The brain is fuelled mainly by blood-derived glucose, but during some conditions, such as starvation or physical activity, ketone and lactate from blood flow are also used for energy [4, 5]. Glucose and lactate enter the brain through specific glucose transporters (GLUTs) and monocarboxylate transporter (MCTs) for further metabolic processing. There are three main glucose metabolic pathways: aerobic and anaerobic glycolysis (generates pyruvate and lactate, respectively), pentose phosphate pathway (generates NADPH and pentose), and glycogenesis (generates glycogen) [6, 7].

Neurons are highly energy demanding in comparison to other brain cell types [8]. Even though neurons and astrocytes preferentially use different energy substrates and metabolic pathways, these two cell types are intricately linked in their energy metabolism. Astrocytes are responsible for energy production, storage and delivery in the brain, and are considered as the main energy supplier for neurons [7]. For example, astrocyte-derived lactate has been shown to play a crucial role in long-term memory formation and neuronal activity control [6, 9]. Astrocytes are critical for brain energy cooperation and in addition to carrying out metabolic pathways such as aerobic glycolysis and glycogenesis, they release lactate and regulate glutamate homeostasis [7, 8].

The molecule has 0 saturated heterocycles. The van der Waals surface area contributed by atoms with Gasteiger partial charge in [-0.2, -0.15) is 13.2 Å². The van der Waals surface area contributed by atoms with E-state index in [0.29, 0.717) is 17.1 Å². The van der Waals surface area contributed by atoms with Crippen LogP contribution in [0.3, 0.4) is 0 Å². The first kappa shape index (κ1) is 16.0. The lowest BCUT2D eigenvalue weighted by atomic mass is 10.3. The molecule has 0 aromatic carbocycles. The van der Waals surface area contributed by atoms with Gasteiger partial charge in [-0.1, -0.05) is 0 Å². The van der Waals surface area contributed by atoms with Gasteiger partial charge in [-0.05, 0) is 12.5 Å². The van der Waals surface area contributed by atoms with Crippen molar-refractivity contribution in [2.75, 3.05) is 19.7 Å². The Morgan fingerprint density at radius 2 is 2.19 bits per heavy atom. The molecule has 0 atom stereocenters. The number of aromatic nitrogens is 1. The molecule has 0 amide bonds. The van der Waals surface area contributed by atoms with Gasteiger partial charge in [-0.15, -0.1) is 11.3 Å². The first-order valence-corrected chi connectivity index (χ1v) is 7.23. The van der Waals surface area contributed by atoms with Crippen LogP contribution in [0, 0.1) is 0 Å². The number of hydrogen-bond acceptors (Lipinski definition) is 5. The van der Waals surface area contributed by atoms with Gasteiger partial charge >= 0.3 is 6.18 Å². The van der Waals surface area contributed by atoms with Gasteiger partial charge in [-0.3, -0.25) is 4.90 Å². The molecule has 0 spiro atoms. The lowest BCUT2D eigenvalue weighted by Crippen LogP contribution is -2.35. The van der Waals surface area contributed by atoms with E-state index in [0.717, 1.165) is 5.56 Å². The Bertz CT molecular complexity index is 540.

Astrocytes uptake glucose from capillaries through GLUT1 transporters. Through glycolysis glucose is converted to pyruvate and then to lactate, which is released into the extracellular space [10]. Astrocytes are the main cellular reservoir of lactate, which is mainly produced from glycogen [9, 11, 12]. Through the so-called astrocyte–neuron lactate shuttle, lactate enters neuronal cells from the extracellular space through MCTs to be used in the tricarboxylic acid (TCA) cycle for generation of ATP – the major player in intracellular energy transfer [10]. Despite the fact that astrocytes and neurons both consume glucose and lactate, these two types of cells have very different metabolic profiles. Under normal physiological conditions astrocytes take up more than 80% of glucose, whereas neurons utilize limited amounts of glucose [7]. Astrocytes also have a higher glycolysis rate than neurons [6]. The specific activity of 6-phosphofructo-1-kinase (PFK1), a master regulator of glycolysis, is fourfold higher in astrocytes than in neurons [13].

Glutamate, most well known for being the main excitatory neurotransmitter in the brain, is also a key player in energy metabolism. Astrocytes take up glutamate from the synaptic cleft via glutamate transporters, and either transform it into glutamine, or utilize it in the TCA cycle [10]. Interestingly, glutamate uptake also increases glucose utilization and promotes astrocytic lactate production to provide energy sources for neurons [5, 14, 15].